International relief agencies say they face a humanitarian crisis in trying to help nearly one million Sudanese who have fled their homes in the midst of a civil war in western Sudan.

Mohammad Ali, who is now in Farchana refugee camp, about 50 kilometers from the border with Sudan, says he is a lucky man. As he tells his story, he chops wood to make one of the small stools he sells for $2 apiece so he can buy food for his wife and six children.

In Sudan, the 45-year-old Mr. Ali was a farmer and herdsman. But he says he gave up that life and fled to Chad at the beginning of this year after his village was bombed by the Sudanese military.

Mr. Ali says he will not go back to Sudan until the war is over, and for now, he is just thankful to have a tent at the Farchana camp, run by the United Nations refugee agency.

"It is a million times better here because it is secure and stable," he said. "We have enough water and though we need more food, we can buy it elsewhere."

The Darfur conflict is a war between black African rebel groups and Arab militiamen backed by the Sudanese government. The fighting began a year ago, when the rebels accused the Arab-controlled government of neglecting Darfur's predominately black population.

The refugees say they are victims of ethnic cleansing, as the Arab militia, called the Janjaweed, drives them from their villages. They say the Janjaweed receives weapons and air support from the government of Sudanese President Omar Hassan al-Bashir. The government denies the charge, and says the rebels have no basis for political grievance. Sudan says the rebels are really just criminal gangs.

President al-Bashir last month declared the fighting over, with the government in control of major population centers. Relief agencies dispute this, and say the government is hampering efforts to deliver aid to the 700,000 people inside Sudan who have been uprooted from their homes by the fighting.

The director of the U.N. High Commissioner for Refugees office in Chad, Alphonse Malanda, says the Sudanese refugees are in desperate need of international assistance.

"What they are saying is that they fled because of the bombing by the Sudanese army, and they had to abandon their belongings," said Mr. Malanda. "They came into Chad without anything. So they need an urgent humanitarian response."

The UNHCR has issued an appeal for nearly $22 million from the international community for the refugees in Chad. So far, only $1 million has been pledged.

The program director of the Paris-based charity Medicins San Frontieres, or Doctors Without Borders, Michael Neuman, says only 7,000 of the 110,000 Sudanese refugees in Chad are housed in camps run by international relief agencies.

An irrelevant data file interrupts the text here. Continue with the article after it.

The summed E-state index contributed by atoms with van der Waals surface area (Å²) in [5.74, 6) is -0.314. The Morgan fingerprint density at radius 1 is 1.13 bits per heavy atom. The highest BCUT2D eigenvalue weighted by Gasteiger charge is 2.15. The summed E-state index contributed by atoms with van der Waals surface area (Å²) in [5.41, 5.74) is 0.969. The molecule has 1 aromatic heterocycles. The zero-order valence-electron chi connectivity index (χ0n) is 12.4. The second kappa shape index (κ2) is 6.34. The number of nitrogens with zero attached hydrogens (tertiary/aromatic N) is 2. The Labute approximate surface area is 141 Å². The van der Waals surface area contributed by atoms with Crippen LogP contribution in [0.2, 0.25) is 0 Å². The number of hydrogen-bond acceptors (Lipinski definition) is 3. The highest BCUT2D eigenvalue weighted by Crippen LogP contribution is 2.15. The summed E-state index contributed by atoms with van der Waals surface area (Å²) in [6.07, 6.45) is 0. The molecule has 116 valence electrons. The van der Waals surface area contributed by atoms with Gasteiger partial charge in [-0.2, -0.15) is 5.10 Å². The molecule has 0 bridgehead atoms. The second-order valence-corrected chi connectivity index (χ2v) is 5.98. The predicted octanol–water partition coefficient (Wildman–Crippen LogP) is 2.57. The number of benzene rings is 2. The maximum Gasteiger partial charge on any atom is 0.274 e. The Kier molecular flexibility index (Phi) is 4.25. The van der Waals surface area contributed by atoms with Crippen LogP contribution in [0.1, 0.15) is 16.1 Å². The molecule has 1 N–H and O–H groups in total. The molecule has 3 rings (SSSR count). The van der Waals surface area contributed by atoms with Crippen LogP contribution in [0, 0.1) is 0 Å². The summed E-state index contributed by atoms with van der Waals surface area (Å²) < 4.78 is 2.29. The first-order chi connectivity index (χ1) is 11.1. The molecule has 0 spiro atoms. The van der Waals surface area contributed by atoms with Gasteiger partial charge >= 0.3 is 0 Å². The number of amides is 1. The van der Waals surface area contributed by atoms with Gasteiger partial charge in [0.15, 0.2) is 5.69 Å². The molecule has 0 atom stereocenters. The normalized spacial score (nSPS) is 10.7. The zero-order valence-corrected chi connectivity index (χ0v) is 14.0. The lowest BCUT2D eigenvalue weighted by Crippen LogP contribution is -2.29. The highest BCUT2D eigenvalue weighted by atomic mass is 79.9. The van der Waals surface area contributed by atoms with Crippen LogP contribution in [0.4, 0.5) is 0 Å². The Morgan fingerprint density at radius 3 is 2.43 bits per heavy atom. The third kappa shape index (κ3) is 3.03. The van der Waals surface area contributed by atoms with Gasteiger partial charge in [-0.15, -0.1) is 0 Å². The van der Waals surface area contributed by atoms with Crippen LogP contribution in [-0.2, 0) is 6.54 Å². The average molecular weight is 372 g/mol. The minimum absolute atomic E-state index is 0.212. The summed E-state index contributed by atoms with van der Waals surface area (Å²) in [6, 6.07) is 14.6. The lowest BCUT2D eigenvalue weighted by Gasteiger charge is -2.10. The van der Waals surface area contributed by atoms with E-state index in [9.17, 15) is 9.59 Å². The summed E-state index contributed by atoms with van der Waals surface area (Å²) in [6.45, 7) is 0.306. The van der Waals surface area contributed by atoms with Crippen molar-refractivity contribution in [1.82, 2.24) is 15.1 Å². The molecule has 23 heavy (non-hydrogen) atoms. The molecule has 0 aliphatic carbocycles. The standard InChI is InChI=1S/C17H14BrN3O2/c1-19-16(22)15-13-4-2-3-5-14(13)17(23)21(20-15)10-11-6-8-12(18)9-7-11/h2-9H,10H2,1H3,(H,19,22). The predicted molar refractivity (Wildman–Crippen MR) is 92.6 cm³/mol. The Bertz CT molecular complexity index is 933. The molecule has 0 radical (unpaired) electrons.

"The security situation is very difficult and unstable in the whole area and fighting is kind of reaching the Chad territory," he said. "We can see incursions of militias from Darfur into Chad, preying on the civilian refugees and this has led the humanitarian community to the relocation of those refugees into camps. So far, based on the three camps that have been set up, the move is very slow. And we are very worried actually about the remaining population that will stay in the border areas."

One of the refugees at the Farchana camp, Ahmed Abdullah Hussein, is a 55-year-old farmer. He says he and he family fled to Chad with just the clothes on their backs after the Janjaweed attacked his village near the Sudanese city of Geneina. He says he no longer trusts the Sudanese Arabs.

"Those people killed our mothers, our fathers, and they stole our property," he said. "How can we sit down with them again? We need our own separate country, our own government. If not, this conflict will just be repeated."

The United States has expressed grave concerns about the humanitarian crisis in Darfur. The State Department says as many as one million people are at imminent risk of their lives.

Washington has called on the Sudanese government to disarm the Janjaweed, enter into peace talks with the rebels, and permit aid workers safe and unhindered movement inside Darfur.

There has been no public response from the Sudanese government to Washington's appeal.